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How India Is Springing Into Action


To see firsthand the effect of the tsunami on India's southeast coast, Bombay bureau chief Manjeet Kripalani traveled to the state of Tamil Nadu. She saw great devastation -- but also signs of a tremendous will to rebuild. Her report follows.

After hearing so many stories of bureaucratic bungling and the slow pace of the tsunami relief effort, I was surprised to find the East Coast Road south of Madras crowded with trucks carrying grain, water, tents, and clothing. India's record in such catastrophes is dismal: The country has been hit by eight natural calamities since 1989 and has rarely been able to get food, water, and shelter efficiently to the victims. But this time, in the district of Cuddalore, authorities sprang into action, quickly providing relief to local fishermen and their families. In at least this small corner of India, the local administration took the steps necessary to care for those in need.

One key to the effort is Gagandeep Singh Bedi. He is Cuddalore's "district collector," the most powerful local official in India's administrative system. The 36-year-old civil servant learned about the tsunami the hard way: He was having breakfast at a waterfront restaurant when the waves struck. He managed to get himself and his family to high ground and sped back to his office. Within two hours he had mobilized the police, hospitals, doctors, the phone company, and the state transport authority. Four hours later, Bedi had called a meeting of community leaders and asked individuals and nongovernment organizations to pool their resources with those of government agencies.

That translated into quick relief for people in places such as the island of Sonakuppam. Just two miles from Cuddalore and, until a bridge was built last summer, accessible only by boat, Sonakuppam was a relatively prosperous fishing village of 2,500. Many of its bright pink, green, and blue brick houses sported TV sets, and the average annual income topped $1,000 -- twice the national level. Villagers owned nearly a hundred $2,000 fiberglass catamarans, motorized tugboats, and 30-foot wooden steamboats. Every day the men went to sea, bringing back fish for the women to take to market in Cuddalore. Many village children even attended school -- a sure sign of prosperity. The tsunami brought an end to that good life. Most houses and virtually all the boats were destroyed by the wave's fury, and 53 villagers are dead, half of them children. Only the new bridge and the Hindu temple, built on raised ground, remain untouched: They're where residents took refuge from the water.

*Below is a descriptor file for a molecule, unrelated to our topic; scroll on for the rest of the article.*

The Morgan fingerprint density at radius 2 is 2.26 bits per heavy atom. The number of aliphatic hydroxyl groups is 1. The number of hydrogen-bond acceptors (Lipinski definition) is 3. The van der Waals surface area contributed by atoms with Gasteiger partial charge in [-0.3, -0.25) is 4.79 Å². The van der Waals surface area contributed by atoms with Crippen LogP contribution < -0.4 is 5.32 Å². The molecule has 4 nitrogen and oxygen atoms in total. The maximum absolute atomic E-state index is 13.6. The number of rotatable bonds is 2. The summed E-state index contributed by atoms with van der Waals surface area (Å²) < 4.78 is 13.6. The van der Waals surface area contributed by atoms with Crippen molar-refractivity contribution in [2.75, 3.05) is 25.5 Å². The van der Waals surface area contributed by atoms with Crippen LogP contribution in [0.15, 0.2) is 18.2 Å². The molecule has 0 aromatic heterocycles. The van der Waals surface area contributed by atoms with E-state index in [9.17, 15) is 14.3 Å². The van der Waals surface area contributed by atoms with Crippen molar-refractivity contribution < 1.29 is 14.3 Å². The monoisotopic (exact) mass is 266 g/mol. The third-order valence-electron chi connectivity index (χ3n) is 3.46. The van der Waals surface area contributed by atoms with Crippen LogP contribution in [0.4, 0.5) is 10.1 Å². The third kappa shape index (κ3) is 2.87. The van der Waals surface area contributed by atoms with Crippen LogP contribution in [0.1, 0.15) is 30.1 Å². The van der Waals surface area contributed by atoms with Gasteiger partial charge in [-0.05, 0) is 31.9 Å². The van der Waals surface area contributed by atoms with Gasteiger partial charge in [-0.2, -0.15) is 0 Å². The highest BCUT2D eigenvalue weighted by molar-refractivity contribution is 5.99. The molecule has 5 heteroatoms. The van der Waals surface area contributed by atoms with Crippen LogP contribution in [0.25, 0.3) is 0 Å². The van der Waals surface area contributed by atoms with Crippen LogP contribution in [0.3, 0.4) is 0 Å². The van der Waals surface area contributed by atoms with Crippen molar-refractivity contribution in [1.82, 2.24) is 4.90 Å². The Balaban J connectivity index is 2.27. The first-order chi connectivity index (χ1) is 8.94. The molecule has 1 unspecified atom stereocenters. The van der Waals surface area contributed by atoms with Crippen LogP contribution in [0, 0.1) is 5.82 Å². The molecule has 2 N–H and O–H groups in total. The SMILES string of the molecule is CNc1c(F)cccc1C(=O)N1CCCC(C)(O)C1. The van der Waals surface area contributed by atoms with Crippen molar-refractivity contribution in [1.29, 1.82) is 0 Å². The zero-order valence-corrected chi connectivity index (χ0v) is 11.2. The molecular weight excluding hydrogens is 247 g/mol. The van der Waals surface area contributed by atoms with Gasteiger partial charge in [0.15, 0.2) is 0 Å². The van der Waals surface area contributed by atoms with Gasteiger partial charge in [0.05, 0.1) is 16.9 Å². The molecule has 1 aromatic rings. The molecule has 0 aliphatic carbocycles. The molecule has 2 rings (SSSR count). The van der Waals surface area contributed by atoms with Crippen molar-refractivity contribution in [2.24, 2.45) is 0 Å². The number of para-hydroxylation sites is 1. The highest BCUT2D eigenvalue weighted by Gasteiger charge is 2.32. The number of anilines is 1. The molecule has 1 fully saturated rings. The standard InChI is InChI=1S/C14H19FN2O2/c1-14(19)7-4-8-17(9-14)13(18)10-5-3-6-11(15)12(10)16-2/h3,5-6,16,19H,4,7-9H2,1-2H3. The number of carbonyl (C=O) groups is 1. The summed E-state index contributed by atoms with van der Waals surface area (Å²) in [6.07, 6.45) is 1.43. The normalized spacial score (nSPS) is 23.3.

Thanks to Bedi, the inhabitants of Sonakuppam aren't being ignored. He ensured that by imposing no restrictions on groups that want to deliver aid. A truck from the federal government is unloading rice, lentils, blankets, and towels. A small army contingent from the Madras Regiment is clearing debris. The Communist Party is delivering bedsheets. The former mayor of Madras has brought food. UNICEF has trucked in toys for the children, and a bus carrying 28 Buddhist monks and 20 Scientologists from Great Britain and Australia has pulled up to offer trauma relief.

REBUILDING LIVES

It would be hard to say that the villagers are happy, but they're not complaining. They're grateful for the charity and are setting about rebuilding their lives. The children are playing, the women do their chores in the rubble, and the men are happy to dole out relief packages when the trucks roll in or to pull down wrecked power poles and put up new ones.

That's the easy part. Now they have to reconstruct their homes. Bedi would like to see stricter enforcement of zoning rules -- which would keep many from rebuilding too close to the beach, where their old houses were. And the villagers need to repair their boats or buy new ones so they can start earning a living again. The government has promised to help, but Bedi laments that India can't build enough vessels to fill the need. "We should import boats -- fast," he says.

The tsunami has been a tragedy for India, but it's an opportunity, too. The country may rethink its archaic village planning and create communities with proper sanitation and other infrastructure. "Let villagers start life afresh, better than how they were living before," says Ashok Joshi, chairman of Srinivasan Services Trust, a private foundation. And the tsunami may spur India to institutionalize disaster management, so its people can respond efficiently to such tragedies -- rather than relying just on the good will and hard work of the likes of Cuddalore's Gagandeep Singh Bedi.


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